Here are a few things to know about Jerome Powell, just nominated by President Donald Trump to replace Janet Yellen as head of the powerful Federal Reserve when her term ends in February.
He's a policy centrist likely to continue Yellen's cautious, pro-stimulus approach. He's set to be the first Fed chair in 40 years to not hold an economics PhD (he trained as a lawyer). He would be the richest central bank head ever, thanks to a successful career in investment banking and private equity. And he enjoys a modicum of bipartisan support.
A Republican, Powell was nominated by President Barack Obama and joined the Fed board in 2012, lobbied Tea Party Republicans in Congress to extend the debt ceiling and was confirmed despite some GOP worries he was too supportive of then-Fed Chair Ben Bernanke's stimulus focus.
His solid background doesn't mean has no critics, however. The team at Capital Economics calls Powell an "underwhelming choice" who may not be up to the task of navigating the "many difficult challenges" the Fed is likely to face over the next few years.
Powell's selection -- beating out other candidates like Stanford economist John Taylor, who has been vociferous critic of the Yellen Fed -- represents a turnabout for Trump. He was heavily critical of Yellen's low-rate stance on the campaign trail, but he now considers himself a "low-interest-rate person" and has praised Yellen's performance. The current Fed chair even made it tobefore he chose Powell.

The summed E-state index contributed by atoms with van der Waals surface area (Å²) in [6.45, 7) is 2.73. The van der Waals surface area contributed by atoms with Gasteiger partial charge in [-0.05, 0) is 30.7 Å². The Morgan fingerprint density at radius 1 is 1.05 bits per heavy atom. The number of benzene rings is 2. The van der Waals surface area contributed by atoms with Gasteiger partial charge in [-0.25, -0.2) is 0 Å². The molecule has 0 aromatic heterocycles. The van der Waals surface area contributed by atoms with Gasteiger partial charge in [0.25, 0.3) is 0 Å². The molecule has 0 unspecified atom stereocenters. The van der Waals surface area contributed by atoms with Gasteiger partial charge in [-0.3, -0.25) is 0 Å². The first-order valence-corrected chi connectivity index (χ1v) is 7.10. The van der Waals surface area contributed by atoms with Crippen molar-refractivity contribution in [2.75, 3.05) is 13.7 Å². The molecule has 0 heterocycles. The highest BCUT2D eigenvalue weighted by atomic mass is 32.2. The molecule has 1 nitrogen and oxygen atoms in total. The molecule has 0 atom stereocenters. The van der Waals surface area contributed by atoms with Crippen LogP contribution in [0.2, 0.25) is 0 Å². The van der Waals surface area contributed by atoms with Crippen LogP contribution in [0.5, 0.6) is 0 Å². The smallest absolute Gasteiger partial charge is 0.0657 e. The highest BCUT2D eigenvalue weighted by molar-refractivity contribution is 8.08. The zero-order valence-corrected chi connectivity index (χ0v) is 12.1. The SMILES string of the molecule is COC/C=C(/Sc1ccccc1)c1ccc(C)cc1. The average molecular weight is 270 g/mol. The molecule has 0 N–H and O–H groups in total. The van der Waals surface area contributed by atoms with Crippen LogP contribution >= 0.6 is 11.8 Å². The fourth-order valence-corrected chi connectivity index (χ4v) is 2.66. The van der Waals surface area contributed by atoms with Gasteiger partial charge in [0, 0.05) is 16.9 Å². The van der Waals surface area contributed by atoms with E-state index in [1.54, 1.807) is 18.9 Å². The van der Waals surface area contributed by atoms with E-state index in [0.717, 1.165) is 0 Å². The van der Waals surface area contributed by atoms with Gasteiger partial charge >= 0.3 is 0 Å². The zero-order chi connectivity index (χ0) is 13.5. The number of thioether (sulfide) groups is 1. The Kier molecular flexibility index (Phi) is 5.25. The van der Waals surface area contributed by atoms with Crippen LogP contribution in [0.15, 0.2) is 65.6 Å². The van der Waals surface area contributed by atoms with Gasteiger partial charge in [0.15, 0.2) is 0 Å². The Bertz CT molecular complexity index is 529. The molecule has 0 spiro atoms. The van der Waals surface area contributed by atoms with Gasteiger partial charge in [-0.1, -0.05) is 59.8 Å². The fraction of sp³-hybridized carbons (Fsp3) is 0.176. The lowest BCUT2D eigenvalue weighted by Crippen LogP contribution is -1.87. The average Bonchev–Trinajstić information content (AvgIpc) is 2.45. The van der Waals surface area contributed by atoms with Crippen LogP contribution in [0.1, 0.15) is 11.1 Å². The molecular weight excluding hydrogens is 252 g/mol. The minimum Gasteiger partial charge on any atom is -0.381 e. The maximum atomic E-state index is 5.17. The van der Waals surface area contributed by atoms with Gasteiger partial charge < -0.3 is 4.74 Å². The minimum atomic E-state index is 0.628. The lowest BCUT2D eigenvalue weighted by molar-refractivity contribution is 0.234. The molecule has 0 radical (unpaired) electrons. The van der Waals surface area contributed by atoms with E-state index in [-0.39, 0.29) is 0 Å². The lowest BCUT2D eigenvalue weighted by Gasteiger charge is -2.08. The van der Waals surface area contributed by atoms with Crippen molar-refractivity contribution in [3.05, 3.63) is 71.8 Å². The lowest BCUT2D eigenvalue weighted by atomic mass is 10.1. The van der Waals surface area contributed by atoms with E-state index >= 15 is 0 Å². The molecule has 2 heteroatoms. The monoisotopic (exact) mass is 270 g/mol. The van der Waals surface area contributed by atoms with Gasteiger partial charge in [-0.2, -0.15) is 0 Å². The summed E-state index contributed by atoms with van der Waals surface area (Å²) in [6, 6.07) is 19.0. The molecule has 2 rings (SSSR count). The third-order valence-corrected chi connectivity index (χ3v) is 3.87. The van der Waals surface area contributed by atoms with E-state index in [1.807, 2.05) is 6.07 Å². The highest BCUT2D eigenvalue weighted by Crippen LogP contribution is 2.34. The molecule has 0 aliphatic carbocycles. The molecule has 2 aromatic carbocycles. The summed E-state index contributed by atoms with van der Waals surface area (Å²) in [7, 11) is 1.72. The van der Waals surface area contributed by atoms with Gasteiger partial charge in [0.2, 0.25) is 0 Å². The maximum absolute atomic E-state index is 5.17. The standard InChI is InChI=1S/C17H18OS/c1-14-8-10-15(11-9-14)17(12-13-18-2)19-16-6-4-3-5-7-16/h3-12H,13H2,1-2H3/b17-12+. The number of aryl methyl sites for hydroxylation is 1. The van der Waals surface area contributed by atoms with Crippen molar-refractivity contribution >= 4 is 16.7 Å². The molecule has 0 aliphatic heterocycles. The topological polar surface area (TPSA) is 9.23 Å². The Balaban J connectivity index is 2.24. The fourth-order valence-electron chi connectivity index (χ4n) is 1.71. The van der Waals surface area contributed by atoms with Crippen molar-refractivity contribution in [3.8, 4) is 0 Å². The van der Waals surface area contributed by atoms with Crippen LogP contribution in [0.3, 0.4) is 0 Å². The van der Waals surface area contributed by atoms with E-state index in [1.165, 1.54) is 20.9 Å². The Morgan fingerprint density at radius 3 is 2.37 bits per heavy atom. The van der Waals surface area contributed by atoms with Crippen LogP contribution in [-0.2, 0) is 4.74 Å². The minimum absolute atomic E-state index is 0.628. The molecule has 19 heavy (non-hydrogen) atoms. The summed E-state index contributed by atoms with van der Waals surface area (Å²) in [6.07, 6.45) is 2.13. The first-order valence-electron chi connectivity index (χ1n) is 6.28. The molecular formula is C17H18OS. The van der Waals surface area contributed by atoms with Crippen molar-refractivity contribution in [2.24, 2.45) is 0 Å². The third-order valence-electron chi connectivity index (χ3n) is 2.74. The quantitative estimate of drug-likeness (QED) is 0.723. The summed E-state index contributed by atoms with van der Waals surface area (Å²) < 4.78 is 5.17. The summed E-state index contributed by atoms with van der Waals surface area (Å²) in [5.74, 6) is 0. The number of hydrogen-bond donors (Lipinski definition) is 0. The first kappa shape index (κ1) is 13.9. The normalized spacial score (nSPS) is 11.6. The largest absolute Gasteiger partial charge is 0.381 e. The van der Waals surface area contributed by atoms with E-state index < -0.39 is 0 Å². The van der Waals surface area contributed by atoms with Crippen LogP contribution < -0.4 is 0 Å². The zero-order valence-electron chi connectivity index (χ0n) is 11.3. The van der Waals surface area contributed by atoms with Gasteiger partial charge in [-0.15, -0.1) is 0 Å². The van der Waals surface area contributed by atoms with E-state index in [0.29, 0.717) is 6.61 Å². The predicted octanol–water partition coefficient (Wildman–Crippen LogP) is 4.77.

In recent speeches, Powel has sounded a dovish note: He thinks an extended period of low interest rates is warranted (on the belief the financial crisis lowered the "natural" interest rate) . He has also been critical of a "rules-based" approach to monetary policy. This approach is a "dog whistle" to those who believe the Fed's policies have gone too far and become unhinged.
Bank of America Merrill Lynch economist Michelle Meyers also expects Powell to support Trump's desire for an easing of post-crisis financial regulations -- a key point of differentiation with Yellen. In a June speech, Powell outlined such possible actions, reducing regulation for small and midsize banks, reassessing the "Volcker Rule" concerning proprietary trading at big banks and adjusting capital-at-risk levels.
They recommend watching for clarity on two key issues as Powell prepares to go before the Senate for confirmation: The eventual size of the Fed's balance sheet (currently a bloated $4 trillion-plus, up from less than $1 trillion before the recession) and the "neutral" rate of short-term interest rates, (currently estimated by the Fed to be 2.75 percent).
If he gets past that confirmation gauntlet, he'll surely face some far more difficult days.